Tuzemák faces EU health concern

The flavoring chemicals in Czech rum may be carcinogenic

Czech tuzemák has again caught the attention of food regulators in Brussels. A chemical used to create the artificial rum flavor in the popular Czech liquor is suspected by the European Food Safety Authority of being carcinogenic. The chemical, called rum ether, is also used in candy and bake goods.

An EFSA report published in August concluded that some chemical components in rum ether “are carcinogenic and genotoxic” and as a result “rum ether is of safety concern.” The European Commission will evaluate the information and could ban the chemical from use in food and beverages across the European Union.

If that happens, Czech Agriculture Minister Marian Jurečka (KDU-ČSL) will ask for an exception so that tuzemák, commonly called Czech rum, can still be made, according to daily Hospodářské noviny. He added that Czech rum was a traditional alcohol that is also used in cooking.

“We want to negotiate with the European Commission and with the European Food Safety Authority. We will want all the documents and want to know if the small amount that is in tuzemák is dangerous,” Jurečka said.

The European Commission has granted exceptions before when banned substances were a part of traditional culture. Some fish in the Baltic States and Scandinavia were granted exceptions, but cannot be exported.

Producers of Czech rum say that the rum flavor in the final product is highly diluted. They also say the ban would hurt business. Liquor sales have been falling and are just recovering from a methanol scare five years ago. Since 1990, liquor sales are down 30 percent, according to the Czech Statistical Office (ČSÚ).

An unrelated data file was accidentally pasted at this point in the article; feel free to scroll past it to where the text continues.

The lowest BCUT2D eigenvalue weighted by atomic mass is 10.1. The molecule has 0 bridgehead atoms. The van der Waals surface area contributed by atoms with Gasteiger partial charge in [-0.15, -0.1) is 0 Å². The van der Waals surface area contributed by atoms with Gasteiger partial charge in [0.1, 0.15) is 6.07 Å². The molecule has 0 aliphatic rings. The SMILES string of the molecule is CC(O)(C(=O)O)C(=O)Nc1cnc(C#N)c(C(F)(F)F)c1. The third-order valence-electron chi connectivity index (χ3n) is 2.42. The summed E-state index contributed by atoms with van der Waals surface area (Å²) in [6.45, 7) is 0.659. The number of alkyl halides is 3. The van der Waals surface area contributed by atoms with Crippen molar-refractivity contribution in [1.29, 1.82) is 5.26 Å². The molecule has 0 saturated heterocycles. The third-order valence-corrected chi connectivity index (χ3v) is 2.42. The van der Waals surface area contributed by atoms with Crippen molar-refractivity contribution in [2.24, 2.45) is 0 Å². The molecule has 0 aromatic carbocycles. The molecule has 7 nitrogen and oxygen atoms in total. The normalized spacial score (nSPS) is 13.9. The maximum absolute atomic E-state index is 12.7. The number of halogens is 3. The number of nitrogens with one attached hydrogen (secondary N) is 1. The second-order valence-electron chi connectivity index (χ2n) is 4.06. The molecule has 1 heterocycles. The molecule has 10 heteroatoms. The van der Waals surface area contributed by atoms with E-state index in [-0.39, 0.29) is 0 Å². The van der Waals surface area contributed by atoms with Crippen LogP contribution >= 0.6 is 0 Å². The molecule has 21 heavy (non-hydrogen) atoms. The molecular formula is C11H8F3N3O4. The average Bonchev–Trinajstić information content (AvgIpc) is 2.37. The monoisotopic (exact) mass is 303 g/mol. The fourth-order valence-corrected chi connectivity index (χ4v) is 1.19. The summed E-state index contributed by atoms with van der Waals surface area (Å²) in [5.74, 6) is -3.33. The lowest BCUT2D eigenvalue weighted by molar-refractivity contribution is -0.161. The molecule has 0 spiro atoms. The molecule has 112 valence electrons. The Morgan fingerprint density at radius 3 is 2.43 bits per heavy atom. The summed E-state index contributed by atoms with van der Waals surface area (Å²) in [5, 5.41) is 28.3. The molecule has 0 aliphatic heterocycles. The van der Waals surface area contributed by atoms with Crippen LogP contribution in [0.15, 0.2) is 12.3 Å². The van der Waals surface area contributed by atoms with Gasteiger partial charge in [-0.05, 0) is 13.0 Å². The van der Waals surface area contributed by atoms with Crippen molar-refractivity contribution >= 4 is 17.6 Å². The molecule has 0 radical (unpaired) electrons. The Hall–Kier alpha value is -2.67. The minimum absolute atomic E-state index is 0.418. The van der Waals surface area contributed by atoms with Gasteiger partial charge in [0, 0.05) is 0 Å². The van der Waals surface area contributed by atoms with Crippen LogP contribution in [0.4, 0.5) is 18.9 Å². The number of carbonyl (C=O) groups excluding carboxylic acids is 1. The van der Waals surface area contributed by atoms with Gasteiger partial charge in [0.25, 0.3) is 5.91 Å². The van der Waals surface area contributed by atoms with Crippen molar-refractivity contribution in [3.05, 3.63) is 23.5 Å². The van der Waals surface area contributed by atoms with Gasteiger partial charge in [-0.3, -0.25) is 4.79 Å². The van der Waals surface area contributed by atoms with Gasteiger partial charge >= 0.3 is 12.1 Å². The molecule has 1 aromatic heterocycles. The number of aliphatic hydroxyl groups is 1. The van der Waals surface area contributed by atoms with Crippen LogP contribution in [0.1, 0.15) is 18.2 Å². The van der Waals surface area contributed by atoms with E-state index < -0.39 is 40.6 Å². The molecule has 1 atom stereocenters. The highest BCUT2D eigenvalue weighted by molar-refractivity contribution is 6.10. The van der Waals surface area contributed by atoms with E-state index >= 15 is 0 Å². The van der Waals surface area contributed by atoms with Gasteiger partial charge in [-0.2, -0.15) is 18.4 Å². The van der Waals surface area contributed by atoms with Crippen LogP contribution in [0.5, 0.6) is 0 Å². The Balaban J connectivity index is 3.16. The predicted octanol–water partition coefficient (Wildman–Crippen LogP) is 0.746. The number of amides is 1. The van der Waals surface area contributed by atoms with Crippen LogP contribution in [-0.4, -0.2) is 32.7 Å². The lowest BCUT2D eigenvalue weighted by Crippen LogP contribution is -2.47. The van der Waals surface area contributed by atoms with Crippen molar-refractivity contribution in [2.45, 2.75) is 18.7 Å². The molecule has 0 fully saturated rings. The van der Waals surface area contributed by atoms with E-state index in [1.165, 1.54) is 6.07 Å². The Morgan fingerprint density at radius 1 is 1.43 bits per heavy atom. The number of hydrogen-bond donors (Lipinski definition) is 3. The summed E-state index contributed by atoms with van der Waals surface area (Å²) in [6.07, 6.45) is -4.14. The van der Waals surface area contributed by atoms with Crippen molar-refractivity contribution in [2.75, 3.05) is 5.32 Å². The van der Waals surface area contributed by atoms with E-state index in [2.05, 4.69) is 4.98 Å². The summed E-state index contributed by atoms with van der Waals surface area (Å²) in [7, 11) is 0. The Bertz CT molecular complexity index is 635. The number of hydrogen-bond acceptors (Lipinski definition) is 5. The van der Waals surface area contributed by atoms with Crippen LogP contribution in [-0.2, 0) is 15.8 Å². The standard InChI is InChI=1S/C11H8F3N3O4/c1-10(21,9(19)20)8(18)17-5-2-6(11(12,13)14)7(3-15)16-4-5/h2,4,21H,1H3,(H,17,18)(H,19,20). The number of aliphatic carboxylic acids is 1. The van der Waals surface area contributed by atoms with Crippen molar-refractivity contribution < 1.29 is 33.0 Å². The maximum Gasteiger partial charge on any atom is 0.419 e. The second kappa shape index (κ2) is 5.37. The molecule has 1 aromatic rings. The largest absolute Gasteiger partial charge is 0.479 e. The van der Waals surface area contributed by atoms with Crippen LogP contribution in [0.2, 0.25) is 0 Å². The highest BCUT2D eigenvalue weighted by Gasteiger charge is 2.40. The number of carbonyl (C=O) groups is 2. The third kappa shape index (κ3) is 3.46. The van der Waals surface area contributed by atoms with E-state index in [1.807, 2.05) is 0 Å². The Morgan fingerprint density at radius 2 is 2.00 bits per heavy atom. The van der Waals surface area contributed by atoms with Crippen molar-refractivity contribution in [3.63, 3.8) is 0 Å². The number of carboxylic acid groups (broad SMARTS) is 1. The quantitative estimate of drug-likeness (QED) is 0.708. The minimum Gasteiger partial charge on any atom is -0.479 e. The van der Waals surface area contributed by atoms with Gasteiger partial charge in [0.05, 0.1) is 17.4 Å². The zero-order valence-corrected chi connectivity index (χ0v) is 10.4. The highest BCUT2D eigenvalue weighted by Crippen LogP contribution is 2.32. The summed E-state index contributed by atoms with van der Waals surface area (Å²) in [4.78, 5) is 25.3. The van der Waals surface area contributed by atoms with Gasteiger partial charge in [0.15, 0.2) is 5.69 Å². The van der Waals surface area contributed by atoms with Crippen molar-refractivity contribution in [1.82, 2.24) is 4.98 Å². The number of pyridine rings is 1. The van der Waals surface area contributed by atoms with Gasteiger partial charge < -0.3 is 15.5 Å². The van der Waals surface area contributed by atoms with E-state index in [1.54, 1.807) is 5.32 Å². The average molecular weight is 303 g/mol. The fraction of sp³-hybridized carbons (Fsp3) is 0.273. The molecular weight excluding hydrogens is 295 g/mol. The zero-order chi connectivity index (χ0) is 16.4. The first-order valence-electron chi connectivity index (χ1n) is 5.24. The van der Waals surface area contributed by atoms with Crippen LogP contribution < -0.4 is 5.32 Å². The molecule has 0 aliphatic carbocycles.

People buying liquor also tend now to by more expensive brands and types, rather than the traditional types such as Czech rum.

This is not the first time the EU has dealt with the issue of Czech rum. As part of the conditions for joining the EU in 2004, the Czech Republic had to agree to stop calling the flavored liquor “rum” on the label, as it is not made from sugar cane and does not meet the international definition of rum.

As a result bottles of Czech-produced rum must be called something else. Most brands use the name “tuzemák,” but it is still commonly called rum in pubs. The name “tuzemák” is derived from “tuzemský rum,” which means domestic rum. Other countries in the EU also had to change the name.

The beverage has been made since the 19th century from potatoes or sugar beets plus added flavors, and was sold throughout the Austro-Hungarian Empire. The empire had no colonies in the Caribbean, and no cheap source for sugar cane.

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